Brodsworth

As you probably know the Gardens Trust has been running an extensive on-line lecture programme for the last 2 years, including a regular Wednesday evening slot called Unforgettable Gardens.  April’s lectures were run in partnership with English Heritage and included a talk on the gardens of Brodsworth Hall, a grand mid-Victorian country house in Yorkshire that has survived as an almost intact example of one man’s dream.

As it happened I’d been to Brodsworth  only days before Daniel Hale, the head gardener wowed our audience with an account of the gardens, their history and their restoration over the past twenty years.   Dan gave such a bravura performance  that I almost decided not to write about my visit – but since normally the blog gets wider and longer-lasting coverage than our lectures I thought I could give an account of what you missed and encourage you to get up to Yorkshire to see it at the first possible opportunity.

 

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Bevis Bawa @ Brief

Bevis Bawa supervising work by the gates of Brief. Pianting by Donald Friend, image from David Robson’s Bawa

Let’s start  with some not very good [actually pretty awful] poetry because  it gives a flavour of today’s subject:

In the land where the jaggery grows
And the skies are raucous with crows
Years ago on a pastoral hill
Which was left to him in a will
A young man was heard to declare
“I will build my kingdom here
And proclaim myself its chief
As the one and only
Bawa of Brief”

The “kingdom” was never particularly  large, and the “chief” gave much of it away during his lifetime but there’s no doubt that what was left – the “one and only” Brief which is an unexpectedly wonderful garden.

 

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Harlaxton: “Beyond your imagination”

Unfortunately I haven’t had a single answer to the question -“Why did he do it?” – that I posed at the end of last week’s post about Harlaxton the “Jacobethan” marvel dreamed up and then lovingly built by Gregory Gregory.  But even if I had I doubt they’d have been as straightforward as what he told a visitor,  in 1839 during the construction of the house.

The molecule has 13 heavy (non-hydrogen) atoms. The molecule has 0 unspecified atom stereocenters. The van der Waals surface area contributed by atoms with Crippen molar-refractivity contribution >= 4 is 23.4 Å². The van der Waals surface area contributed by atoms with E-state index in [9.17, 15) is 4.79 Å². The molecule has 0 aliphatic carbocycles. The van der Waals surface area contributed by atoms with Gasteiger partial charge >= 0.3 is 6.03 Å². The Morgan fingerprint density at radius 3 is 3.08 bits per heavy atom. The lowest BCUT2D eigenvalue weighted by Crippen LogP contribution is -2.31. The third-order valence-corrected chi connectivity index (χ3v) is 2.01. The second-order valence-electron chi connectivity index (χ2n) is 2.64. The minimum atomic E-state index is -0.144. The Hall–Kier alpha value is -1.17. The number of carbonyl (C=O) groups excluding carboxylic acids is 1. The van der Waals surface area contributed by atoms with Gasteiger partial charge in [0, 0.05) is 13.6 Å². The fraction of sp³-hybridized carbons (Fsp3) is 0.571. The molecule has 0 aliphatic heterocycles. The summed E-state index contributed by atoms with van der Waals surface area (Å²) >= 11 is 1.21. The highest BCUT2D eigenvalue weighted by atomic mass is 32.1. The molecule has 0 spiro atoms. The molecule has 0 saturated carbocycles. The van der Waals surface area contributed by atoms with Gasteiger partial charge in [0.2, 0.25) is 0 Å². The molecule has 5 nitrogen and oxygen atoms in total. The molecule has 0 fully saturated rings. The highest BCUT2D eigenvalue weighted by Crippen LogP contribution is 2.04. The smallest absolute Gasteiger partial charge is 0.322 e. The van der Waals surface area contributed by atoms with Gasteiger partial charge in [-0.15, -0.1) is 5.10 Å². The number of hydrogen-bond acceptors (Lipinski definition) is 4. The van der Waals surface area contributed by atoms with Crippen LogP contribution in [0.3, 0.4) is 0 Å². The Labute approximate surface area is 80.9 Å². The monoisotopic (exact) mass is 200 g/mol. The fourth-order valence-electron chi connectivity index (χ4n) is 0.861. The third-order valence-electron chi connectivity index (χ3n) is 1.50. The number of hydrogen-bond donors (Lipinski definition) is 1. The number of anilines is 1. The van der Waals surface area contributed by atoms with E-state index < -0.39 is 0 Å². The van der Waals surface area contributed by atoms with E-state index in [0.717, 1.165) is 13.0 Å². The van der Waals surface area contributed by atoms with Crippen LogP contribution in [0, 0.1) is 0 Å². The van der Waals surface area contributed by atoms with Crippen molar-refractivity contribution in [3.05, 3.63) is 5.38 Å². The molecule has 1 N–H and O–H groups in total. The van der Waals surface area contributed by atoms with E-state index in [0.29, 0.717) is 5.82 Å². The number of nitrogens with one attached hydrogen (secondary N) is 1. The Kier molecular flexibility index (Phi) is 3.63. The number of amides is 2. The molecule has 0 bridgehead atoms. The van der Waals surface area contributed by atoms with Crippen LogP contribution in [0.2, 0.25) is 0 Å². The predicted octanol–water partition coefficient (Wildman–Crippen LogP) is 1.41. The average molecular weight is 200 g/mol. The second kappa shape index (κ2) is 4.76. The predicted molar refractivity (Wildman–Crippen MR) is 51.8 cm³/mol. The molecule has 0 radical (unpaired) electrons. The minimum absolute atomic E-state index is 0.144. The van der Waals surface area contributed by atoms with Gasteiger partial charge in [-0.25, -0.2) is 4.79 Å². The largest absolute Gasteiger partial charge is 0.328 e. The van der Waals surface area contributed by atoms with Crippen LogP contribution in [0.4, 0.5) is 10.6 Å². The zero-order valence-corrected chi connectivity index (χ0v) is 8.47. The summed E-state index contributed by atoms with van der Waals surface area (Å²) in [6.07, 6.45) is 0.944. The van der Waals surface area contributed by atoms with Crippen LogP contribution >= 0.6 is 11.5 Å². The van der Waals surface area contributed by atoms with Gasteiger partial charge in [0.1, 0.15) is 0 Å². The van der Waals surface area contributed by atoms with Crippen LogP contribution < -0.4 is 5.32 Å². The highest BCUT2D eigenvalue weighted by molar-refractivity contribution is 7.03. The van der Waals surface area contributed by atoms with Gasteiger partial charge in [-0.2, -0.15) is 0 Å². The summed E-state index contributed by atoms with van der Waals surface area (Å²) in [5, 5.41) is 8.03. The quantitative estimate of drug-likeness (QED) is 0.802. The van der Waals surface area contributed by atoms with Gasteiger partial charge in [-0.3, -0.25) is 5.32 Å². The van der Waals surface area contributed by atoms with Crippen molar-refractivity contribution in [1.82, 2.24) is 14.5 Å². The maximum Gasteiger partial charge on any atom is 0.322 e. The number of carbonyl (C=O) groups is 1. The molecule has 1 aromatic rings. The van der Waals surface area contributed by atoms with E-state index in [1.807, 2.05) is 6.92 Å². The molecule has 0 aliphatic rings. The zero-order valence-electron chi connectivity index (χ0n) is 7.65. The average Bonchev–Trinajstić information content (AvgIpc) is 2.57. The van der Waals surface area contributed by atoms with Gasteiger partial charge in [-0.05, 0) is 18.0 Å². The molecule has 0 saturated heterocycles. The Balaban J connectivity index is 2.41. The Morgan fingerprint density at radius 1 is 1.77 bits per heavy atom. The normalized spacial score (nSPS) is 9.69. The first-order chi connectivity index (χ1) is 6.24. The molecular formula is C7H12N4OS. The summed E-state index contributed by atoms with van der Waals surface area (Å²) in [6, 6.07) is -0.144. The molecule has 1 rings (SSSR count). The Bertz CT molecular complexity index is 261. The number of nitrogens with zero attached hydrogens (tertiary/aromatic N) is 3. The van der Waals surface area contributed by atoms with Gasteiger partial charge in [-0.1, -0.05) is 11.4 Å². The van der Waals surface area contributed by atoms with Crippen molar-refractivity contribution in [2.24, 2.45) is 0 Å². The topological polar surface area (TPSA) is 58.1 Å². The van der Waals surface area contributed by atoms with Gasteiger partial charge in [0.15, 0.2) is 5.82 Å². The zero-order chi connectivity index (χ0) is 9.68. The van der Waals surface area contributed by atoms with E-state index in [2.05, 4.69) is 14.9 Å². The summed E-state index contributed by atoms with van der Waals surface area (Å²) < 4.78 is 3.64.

Charles Greville noted in his memoirs that Gregory told him candidly  that  “as he is not married, has no children, and dislikes the heir on whom his property is entailed, it is the means and not the end to which he looks for gratification. He says that it is his amusement, as hunting or shooting or feasting may be the objects of other people.”  So Harlaxton is essentially a rich man’s whim that was designed to occupy almost his entire lifetime. Thanks to several lucky breaks and against all the odds it has survived, inspired John Piper,  and is  still a place that the present owners rightly describe as “beyond your imagination.”

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Harlaxton: Gregory’s Dream

On the way to a family wedding last weekend I stopped off at Harlaxton near Grantham in Lincolnshire. Like John Claudius Loudon before me   I “had heard much of this place from various architects and amateurs for several years.”

For Loudon  ” its proprietor, Gregory Gregory, Esq… kindly acceded to our wish to see the works going forward on the new site chosen by him for the family residence.”   For me, although Gregory Gregory has long gone,   the new proprietors were having one of their rare open days over Easter so we could see what was left of the works that Gregory  had started.

All I can say is that Gregory Gregory must have had a vivid imagination, a great interest in history and a strong sense of his own importance because what he created is  simply sensational. 

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The Passion of Mary Lawrance

detail of Passiflora serrafolia 

You never know what’s going to arrive when you  order unknown books at the British Library.  On this occasion I was in for a surprise and needed a trolley to take them to my desk in the British Library.

I’d ordered two books by  Mary Lawrance, a woman I then knew nothing much about. These turned out to be quite spectacular.  The first  was her Book of Roses which became the subject of a post a while back.

Today’s post is about the second book I saw that day, which is a very appropriate choice for Easter. Continue reading

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